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Friday Cat Blogging

Excise on Ice

Friday Cat Blogging


[Editor: Another cold spell and Excise has been in rabbit mode all day. None of the outside cats have come out. If it's clear, it's cold. When it warms up, it rains.]

Friday Ark


1 hipparchia { 12.14.13 at 8:12 am }

everything in my house is already growing mold on it in anticipation of yet MORE rain.

i keep meaning to get photos of 8- or 9-cat huddle that appears occasionally in my house these days, but then i’d have to take my mittens off to work the camera. :)

2 Badtux { 12.14.13 at 11:48 am }

I wish you guys could send some of that rain my way. We’ve had a remarkably dry fall and the winter is looking no better. I can’t water the lawn right now because the neighbor who shares my display has put up a spectacular Christmas display (it delights his little one so I don’t mind that it sprawls over onto my side too), so the lawn is going to start looking crunchy soon if we don’t get any rain… :( .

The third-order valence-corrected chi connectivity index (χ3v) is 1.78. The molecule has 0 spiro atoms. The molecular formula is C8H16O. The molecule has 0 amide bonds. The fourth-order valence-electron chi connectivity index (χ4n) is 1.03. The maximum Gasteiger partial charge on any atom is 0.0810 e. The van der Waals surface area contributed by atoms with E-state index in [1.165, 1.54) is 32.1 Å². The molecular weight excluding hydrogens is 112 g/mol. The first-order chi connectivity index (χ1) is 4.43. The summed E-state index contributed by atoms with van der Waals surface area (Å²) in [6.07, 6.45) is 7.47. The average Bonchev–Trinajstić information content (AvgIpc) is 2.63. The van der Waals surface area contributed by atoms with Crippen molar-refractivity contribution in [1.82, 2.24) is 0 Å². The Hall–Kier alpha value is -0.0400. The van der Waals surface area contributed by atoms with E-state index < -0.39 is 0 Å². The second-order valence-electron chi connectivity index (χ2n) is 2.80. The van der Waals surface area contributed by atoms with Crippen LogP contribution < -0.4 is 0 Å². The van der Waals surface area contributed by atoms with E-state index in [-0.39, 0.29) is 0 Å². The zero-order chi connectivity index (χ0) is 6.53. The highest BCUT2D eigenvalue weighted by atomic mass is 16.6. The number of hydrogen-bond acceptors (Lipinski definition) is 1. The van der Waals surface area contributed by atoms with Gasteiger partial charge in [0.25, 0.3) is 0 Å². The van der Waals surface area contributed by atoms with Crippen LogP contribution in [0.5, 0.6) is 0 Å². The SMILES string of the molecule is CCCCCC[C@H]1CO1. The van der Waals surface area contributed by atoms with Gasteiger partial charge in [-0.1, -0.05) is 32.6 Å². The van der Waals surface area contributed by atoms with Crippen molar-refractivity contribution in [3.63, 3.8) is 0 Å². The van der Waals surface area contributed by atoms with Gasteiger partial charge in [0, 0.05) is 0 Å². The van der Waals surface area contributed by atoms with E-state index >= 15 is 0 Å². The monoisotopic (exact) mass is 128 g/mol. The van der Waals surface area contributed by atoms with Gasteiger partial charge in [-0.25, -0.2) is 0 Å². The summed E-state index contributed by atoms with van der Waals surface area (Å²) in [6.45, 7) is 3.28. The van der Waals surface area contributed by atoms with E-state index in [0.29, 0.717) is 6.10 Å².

3 Bryan { 12.14.13 at 12:13 pm }

The camera would at least work, which is not always the case of film cameras with mechanical shutters in cold weather.

The rain has been spotty today, but the temperature has certainly climbed with a wind shift. I keep putting on and then taking off layers of clothes some days.

4 Bryan { 12.14.13 at 1:08 pm }

Badtux, I would love to send at least half of this water somewhere else. Every time one of these fronts moves through it sucks water out of the warm waters of the Gulf and it passes over us.